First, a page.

Church in Florence
The Brancacci Chapel, located inside the Church of Santa Maria del Carmine in Florence, is renowned for its magnificent cycle of frescoes painted by Masolino, Masaccio, and Filippino Lippi. The frescoes, which adorn the three walls of the chapel, depict scenes from the life of Saint Peter and the Original Sin.
The decoration of the chapel was commissioned in approximately 1425 by Felice Brancacci, a Florentine ambassador in Egypt. Initially, the task was given to Masolino, who later collaborated with the young and talented Masaccio. The two artists worked together for a period, but then Masaccio had to continue the work alone, likely due to his trip to Rome. Unfortunately, Masaccio’s life was cut short, as he died in 1428, leaving the frescoes unfinished.
Almost six decades later, between 1481 and 1485, Filippino Lippi completed the frescoes. His contribution to the cycle shows a noticeable difference from the styles of Masolino and Masaccio. Masolino’s figures are delicate and elegant, reflecting the Late-Gothic artistic culture, while Masaccio’s work stands out for its powerful figures, the use of perspective, and a remarkable realism that is characteristic of early-Renaissance Florentine painting. The frescoes “Expulsion from the Garden of Eden” and “The Tribute Money” on the left wall are often considered emblematic of Masaccio’s significant impact on the development of Renaissance art.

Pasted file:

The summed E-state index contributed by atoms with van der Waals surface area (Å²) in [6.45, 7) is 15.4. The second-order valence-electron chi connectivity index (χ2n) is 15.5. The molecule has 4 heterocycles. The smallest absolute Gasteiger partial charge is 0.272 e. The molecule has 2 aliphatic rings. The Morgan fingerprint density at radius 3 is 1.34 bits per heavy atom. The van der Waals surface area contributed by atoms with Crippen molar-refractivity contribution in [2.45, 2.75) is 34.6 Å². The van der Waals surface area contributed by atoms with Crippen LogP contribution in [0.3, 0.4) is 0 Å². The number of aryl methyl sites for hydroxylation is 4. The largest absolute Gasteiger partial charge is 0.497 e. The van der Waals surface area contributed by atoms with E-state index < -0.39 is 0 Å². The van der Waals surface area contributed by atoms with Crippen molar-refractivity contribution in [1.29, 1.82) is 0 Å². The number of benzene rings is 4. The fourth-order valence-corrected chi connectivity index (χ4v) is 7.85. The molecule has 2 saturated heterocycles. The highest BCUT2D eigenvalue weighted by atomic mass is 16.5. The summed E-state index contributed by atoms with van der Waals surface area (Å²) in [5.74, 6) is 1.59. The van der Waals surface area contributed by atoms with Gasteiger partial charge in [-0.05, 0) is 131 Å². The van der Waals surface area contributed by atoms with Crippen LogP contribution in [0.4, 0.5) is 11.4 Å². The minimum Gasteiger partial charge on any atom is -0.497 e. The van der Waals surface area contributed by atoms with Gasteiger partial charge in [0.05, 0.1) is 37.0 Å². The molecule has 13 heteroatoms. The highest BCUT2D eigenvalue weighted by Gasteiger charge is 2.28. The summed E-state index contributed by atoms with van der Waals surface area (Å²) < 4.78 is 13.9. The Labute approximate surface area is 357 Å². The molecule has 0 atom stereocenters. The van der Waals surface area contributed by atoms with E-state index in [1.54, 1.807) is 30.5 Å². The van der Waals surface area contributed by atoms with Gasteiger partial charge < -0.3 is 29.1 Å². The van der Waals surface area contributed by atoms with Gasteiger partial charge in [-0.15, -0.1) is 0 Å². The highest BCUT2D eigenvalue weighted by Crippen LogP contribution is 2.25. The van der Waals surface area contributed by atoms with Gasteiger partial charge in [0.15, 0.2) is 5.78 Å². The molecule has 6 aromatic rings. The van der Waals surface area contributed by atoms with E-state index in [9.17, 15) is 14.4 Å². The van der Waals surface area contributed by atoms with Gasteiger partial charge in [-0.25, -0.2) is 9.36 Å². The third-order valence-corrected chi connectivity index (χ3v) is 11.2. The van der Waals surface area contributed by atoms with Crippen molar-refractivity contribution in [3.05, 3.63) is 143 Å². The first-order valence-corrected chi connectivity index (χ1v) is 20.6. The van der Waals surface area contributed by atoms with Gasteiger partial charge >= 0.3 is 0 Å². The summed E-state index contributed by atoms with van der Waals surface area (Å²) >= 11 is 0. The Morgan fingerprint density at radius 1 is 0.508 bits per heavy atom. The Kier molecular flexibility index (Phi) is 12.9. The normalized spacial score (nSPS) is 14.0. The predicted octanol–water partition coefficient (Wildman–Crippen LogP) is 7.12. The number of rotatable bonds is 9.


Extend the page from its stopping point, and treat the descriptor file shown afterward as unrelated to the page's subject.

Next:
In contrast to the seriousness and power of Masaccio’s frescoes, Filippino Lippi’s later intervention brings a sense of tenderness to the scenes, particularly evident on the wall to the right. The frescoes in the Brancacci Chapel not only represent a captivating narrative of biblical events but also showcase the evolution of artistic styles during the transitional period from the Late-Gothic era to the early Renaissance in Florence.
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